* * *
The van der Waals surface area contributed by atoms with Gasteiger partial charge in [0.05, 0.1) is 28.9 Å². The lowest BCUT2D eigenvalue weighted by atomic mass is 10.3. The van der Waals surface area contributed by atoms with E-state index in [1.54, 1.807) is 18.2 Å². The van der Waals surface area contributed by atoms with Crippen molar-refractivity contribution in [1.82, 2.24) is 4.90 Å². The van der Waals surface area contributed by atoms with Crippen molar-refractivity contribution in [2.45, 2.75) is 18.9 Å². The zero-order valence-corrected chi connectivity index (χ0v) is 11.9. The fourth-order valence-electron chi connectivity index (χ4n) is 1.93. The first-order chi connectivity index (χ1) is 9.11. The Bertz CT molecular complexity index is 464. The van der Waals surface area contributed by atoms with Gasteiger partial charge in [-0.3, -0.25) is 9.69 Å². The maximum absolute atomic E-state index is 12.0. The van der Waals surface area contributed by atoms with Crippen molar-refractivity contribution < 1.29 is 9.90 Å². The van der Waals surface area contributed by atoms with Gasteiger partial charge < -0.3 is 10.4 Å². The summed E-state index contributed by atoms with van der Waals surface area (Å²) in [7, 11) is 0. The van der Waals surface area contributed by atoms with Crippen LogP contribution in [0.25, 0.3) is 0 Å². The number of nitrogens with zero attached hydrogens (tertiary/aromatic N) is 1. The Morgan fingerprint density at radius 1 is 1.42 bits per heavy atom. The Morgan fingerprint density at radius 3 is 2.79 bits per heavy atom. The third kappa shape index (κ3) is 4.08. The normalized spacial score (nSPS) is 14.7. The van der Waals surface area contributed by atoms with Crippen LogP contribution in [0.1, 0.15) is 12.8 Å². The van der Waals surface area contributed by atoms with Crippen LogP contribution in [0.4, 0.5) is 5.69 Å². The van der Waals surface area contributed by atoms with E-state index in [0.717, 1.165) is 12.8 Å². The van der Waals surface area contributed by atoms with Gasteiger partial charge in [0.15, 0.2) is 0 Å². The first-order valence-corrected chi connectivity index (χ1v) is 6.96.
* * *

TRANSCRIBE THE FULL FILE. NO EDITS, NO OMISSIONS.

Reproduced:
The van der Waals surface area contributed by atoms with Gasteiger partial charge in [0.05, 0.1) is 28.9 Å². The lowest BCUT2D eigenvalue weighted by atomic mass is 10.3. The van der Waals surface area contributed by atoms with E-state index in [1.54, 1.807) is 18.2 Å². The van der Waals surface area contributed by atoms with Crippen molar-refractivity contribution in [1.82, 2.24) is 4.90 Å². The van der Waals surface area contributed by atoms with Crippen molar-refractivity contribution in [2.45, 2.75) is 18.9 Å². The zero-order valence-corrected chi connectivity index (χ0v) is 11.9. The fourth-order valence-electron chi connectivity index (χ4n) is 1.93. The first-order chi connectivity index (χ1) is 9.11. The Bertz CT molecular complexity index is 464. The van der Waals surface area contributed by atoms with Gasteiger partial charge in [-0.3, -0.25) is 9.69 Å². The maximum absolute atomic E-state index is 12.0. The van der Waals surface area contributed by atoms with Crippen molar-refractivity contribution < 1.29 is 9.90 Å². The van der Waals surface area contributed by atoms with Gasteiger partial charge < -0.3 is 10.4 Å². The summed E-state index contributed by atoms with van der Waals surface area (Å²) in [7, 11) is 0. The van der Waals surface area contributed by atoms with Crippen LogP contribution in [0.25, 0.3) is 0 Å². The number of nitrogens with zero attached hydrogens (tertiary/aromatic N) is 1. The Morgan fingerprint density at radius 1 is 1.42 bits per heavy atom. The Morgan fingerprint density at radius 3 is 2.79 bits per heavy atom. The third kappa shape index (κ3) is 4.08. The normalized spacial score (nSPS) is 14.7. The van der Waals surface area contributed by atoms with Crippen LogP contribution in [0.1, 0.15) is 12.8 Å². The van der Waals surface area contributed by atoms with Crippen LogP contribution in [0.4, 0.5) is 5.69 Å². The van der Waals surface area contributed by atoms with E-state index in [0.717, 1.165) is 12.8 Å². The van der Waals surface area contributed by atoms with Gasteiger partial charge in [0.15, 0.2) is 0 Å². The first-order valence-corrected chi connectivity index (χ1v) is 6.96.